This article was published in Australian Dictionary of Biography, Volume 15, (MUP), 2000
Clarence Hunter Northcott (1880-1968), schoolteacher, personnel manager and author, was born on 4 November 1880 at Ulmarra, New South Wales, son of native-born parents Joseph Northcott, farmer, and his wife Lydia, née Lee. Clarence attended Ulmarra Public School and passed (1895) the junior public examination. A pupil-teacher from 1897 at three small local schools, he was transferred to Grafton Superior Public School in January 1899. He spent 1902 at Fort Street Training School, Sydney, on a full scholarship and was awarded another to the University of Sydney (B.A., 1905; M.A., 1916). While at university, he taught at Forest Lodge (1903-05) and Fort Street (1905-06) schools.
At the Methodist Church, Grafton, on 5 January 1904 Northcott married Nellie May Francis. From 1906 he was a master at Sydney Grammar School. Influenced by Professor (Sir) Francis Anderson, he advocated the inclusion of sociology in the university curriculum, arguing the need for sociological investigation to furnish data for social planning in Australia. He gave the first sociology classes for the Workers' Educational Association in Sydney in 1915-16.
Northcott left in 1916 for Columbia University (Ph.D., 1918), New York, to work with a noted American sociologist Franklin H. Giddings. His thesis, published as Australian Social Development (New York, 1918), analysed Australia's 'social laboratory': he surveyed the country's experiments with land, race, capital, labour, wealth and education, discerning the working out of the ideal of a progressive social democracy. A study in Giddings's theory of 'social efficiency', the book focused on the industrial sphere. Northcott, who was an active member of the Methodist Church, believed that social science should serve a Christian mission. His early conviction that industrial democracy and co-operation would produce social efficiency and an ethical society remained the guiding philosophy of his career.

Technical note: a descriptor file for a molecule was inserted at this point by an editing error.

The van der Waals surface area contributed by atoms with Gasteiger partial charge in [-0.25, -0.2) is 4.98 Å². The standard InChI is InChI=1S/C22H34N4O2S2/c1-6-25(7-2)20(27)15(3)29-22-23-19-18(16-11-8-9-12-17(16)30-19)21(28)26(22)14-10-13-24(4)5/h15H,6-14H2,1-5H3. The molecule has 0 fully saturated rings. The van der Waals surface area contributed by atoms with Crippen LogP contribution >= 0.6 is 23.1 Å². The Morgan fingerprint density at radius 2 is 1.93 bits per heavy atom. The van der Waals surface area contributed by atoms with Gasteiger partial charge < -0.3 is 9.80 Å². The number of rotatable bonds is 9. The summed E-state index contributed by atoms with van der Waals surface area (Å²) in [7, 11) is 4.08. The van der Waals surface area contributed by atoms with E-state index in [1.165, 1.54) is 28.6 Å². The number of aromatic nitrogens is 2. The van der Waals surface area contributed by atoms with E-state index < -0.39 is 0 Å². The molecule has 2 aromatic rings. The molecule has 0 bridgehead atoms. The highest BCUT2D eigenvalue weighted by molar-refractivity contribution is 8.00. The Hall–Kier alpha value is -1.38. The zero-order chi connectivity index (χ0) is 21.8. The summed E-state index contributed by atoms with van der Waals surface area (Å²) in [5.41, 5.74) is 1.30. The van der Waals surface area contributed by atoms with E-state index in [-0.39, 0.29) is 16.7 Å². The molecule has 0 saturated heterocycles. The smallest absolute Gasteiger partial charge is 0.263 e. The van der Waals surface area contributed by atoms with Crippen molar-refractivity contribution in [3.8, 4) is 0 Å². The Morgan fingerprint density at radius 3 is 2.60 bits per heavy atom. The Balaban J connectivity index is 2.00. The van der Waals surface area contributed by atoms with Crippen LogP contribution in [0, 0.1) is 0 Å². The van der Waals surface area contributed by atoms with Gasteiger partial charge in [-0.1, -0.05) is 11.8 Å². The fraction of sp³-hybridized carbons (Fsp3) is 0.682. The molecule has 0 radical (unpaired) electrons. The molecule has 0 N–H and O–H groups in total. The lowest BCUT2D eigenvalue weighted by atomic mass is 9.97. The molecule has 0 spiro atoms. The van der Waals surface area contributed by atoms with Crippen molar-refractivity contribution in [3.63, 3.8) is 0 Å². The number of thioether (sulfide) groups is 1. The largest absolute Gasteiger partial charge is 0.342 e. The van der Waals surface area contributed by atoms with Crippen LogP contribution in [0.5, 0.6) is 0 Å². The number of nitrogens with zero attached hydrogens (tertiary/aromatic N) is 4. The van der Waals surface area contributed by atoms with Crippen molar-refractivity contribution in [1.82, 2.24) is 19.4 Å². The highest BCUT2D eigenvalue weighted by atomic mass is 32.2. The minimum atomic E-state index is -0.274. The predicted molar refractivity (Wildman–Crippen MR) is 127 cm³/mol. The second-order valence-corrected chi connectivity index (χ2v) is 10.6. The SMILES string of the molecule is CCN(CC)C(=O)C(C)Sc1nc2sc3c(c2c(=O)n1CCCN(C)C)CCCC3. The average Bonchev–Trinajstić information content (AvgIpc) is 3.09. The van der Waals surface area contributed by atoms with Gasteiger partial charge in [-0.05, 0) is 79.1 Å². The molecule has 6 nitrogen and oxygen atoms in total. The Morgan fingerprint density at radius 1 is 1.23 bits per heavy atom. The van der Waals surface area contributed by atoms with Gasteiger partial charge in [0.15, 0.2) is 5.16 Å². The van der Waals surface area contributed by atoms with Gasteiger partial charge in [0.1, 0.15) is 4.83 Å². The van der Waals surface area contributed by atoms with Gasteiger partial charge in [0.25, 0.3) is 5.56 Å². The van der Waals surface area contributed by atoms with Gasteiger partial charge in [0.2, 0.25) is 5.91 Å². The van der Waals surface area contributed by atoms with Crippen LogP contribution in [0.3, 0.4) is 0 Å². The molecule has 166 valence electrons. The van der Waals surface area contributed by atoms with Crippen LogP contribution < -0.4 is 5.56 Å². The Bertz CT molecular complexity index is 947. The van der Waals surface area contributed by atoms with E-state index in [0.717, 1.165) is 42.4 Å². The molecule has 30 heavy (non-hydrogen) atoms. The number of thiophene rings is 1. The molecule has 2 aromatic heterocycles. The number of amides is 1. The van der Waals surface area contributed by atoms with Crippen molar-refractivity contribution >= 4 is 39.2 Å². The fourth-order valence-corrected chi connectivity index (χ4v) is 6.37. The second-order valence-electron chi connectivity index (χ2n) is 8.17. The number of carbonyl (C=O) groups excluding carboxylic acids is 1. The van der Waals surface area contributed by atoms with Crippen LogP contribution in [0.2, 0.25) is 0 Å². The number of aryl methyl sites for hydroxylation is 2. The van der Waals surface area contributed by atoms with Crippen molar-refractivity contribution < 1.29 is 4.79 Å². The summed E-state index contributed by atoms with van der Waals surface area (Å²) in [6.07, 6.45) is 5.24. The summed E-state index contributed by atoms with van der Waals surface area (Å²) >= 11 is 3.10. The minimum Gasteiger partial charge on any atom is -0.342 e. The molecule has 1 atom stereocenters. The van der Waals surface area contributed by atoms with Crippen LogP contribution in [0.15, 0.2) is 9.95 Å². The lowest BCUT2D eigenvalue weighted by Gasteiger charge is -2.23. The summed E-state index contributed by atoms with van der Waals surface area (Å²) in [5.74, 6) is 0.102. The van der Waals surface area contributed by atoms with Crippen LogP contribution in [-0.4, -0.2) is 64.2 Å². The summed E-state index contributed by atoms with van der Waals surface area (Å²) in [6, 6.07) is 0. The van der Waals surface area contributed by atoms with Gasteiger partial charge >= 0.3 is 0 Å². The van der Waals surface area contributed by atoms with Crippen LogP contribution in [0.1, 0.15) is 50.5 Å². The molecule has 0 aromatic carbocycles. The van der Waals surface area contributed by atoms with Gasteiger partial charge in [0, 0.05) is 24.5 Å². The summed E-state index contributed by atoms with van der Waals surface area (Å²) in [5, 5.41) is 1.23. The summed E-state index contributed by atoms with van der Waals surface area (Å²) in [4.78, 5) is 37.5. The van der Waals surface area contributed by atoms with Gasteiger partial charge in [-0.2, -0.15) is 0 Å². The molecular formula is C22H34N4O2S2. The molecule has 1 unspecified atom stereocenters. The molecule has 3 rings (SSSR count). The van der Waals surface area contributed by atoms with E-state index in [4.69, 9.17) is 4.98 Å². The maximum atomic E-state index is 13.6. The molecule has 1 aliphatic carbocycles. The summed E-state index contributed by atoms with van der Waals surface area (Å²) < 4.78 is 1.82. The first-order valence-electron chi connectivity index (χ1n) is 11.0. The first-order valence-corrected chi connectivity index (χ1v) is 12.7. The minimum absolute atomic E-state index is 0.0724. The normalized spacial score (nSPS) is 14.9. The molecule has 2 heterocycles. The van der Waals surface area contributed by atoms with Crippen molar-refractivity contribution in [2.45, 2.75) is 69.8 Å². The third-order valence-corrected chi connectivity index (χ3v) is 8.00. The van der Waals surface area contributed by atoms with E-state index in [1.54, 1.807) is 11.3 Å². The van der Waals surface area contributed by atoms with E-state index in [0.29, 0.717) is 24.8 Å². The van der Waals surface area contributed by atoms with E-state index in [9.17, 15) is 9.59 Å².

In August 19l9, while working with the National Industrial Conference Board at Boston, Northcott was recruited by B. Seebohm Rowntree as statistical adviser to the Quaker enterprise of Rowntree & Co., cocoa and chocolate manufacturers, at York, England. Visiting Australia in 1928, he addressed church and business groups on Rowntree's labour initiatives.
A pioneer in personnel management and industrial relations, Northcott was a founder (1931) of the Institute of Labour Management in Britain. He helped to reshape this body into the Institute of Personnel Management, of which he was president (1941-43) and director (1949-50); he was also involved in organizing the Balliol management conferences. Northcott explained his ideas and labour-management practices in several articles and in his books, Factory Organization (London, 1928) and Personnel Management (London, 1945). In Christian Principles in Industry (London, 1958) he developed his belief that 'rightly considered, industry is a venture in co-operation' in the context of the teaching of the New Testament.
Northcott remained at Rowntree's as labour manager until he retired in 1946. The Colonial Office appointed him to direct a survey in Kenya and he wrote the report, African Labour Efficiency Survey (London, 1949). Survived by his wife and daughter, he died on 26 January 1968 at Scorton, Yorkshire, recognized for his contribution to a new body of professional knowledge, but little remembered for his pioneering sociological study of Australia.
Helen Bourke, 'Northcott, Clarence Hunter (1880–1968)', Australian Dictionary of Biography, National Centre of Biography, Australian National University, http://adb.anu.edu.au/biography/northcott-clarence-hunter-11256/text20077, published first in hardcopy 2000, accessed online 4 July 2015.
This article was first published in hardcopy in Australian Dictionary of Biography, Volume 15, (MUP), 2000